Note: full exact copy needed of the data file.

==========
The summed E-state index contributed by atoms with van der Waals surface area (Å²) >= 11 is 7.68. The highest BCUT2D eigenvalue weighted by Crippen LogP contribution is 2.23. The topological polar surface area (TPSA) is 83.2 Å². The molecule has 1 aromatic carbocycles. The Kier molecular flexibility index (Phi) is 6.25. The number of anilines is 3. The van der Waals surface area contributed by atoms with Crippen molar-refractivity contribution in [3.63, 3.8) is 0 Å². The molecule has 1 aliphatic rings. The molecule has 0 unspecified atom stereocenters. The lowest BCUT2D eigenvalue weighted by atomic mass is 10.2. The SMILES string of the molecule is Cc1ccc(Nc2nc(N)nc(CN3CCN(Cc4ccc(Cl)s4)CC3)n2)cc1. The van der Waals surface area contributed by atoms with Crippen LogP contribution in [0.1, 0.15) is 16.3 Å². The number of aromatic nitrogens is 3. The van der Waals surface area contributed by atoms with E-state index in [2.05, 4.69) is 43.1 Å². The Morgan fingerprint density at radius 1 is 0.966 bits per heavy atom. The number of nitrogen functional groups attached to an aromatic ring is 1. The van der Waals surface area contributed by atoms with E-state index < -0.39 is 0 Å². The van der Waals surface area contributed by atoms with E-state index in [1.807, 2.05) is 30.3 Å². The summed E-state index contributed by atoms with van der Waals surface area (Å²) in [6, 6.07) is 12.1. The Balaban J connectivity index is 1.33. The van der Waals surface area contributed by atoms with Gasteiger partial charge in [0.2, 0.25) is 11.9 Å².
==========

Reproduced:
The summed E-state index contributed by atoms with van der Waals surface area (Å²) >= 11 is 7.68. The highest BCUT2D eigenvalue weighted by Crippen LogP contribution is 2.23. The topological polar surface area (TPSA) is 83.2 Å². The molecule has 1 aromatic carbocycles. The Kier molecular flexibility index (Phi) is 6.25. The number of anilines is 3. The van der Waals surface area contributed by atoms with Crippen molar-refractivity contribution in [3.63, 3.8) is 0 Å². The molecule has 1 aliphatic rings. The molecule has 0 unspecified atom stereocenters. The lowest BCUT2D eigenvalue weighted by atomic mass is 10.2. The SMILES string of the molecule is Cc1ccc(Nc2nc(N)nc(CN3CCN(Cc4ccc(Cl)s4)CC3)n2)cc1. The van der Waals surface area contributed by atoms with Crippen LogP contribution in [0.1, 0.15) is 16.3 Å². The number of aromatic nitrogens is 3. The van der Waals surface area contributed by atoms with E-state index in [2.05, 4.69) is 43.1 Å². The Morgan fingerprint density at radius 1 is 0.966 bits per heavy atom. The number of nitrogen functional groups attached to an aromatic ring is 1. The van der Waals surface area contributed by atoms with E-state index < -0.39 is 0 Å². The van der Waals surface area contributed by atoms with E-state index in [1.807, 2.05) is 30.3 Å². The summed E-state index contributed by atoms with van der Waals surface area (Å²) in [6, 6.07) is 12.1. The Balaban J connectivity index is 1.33. The van der Waals surface area contributed by atoms with Gasteiger partial charge in [0.2, 0.25) is 11.9 Å².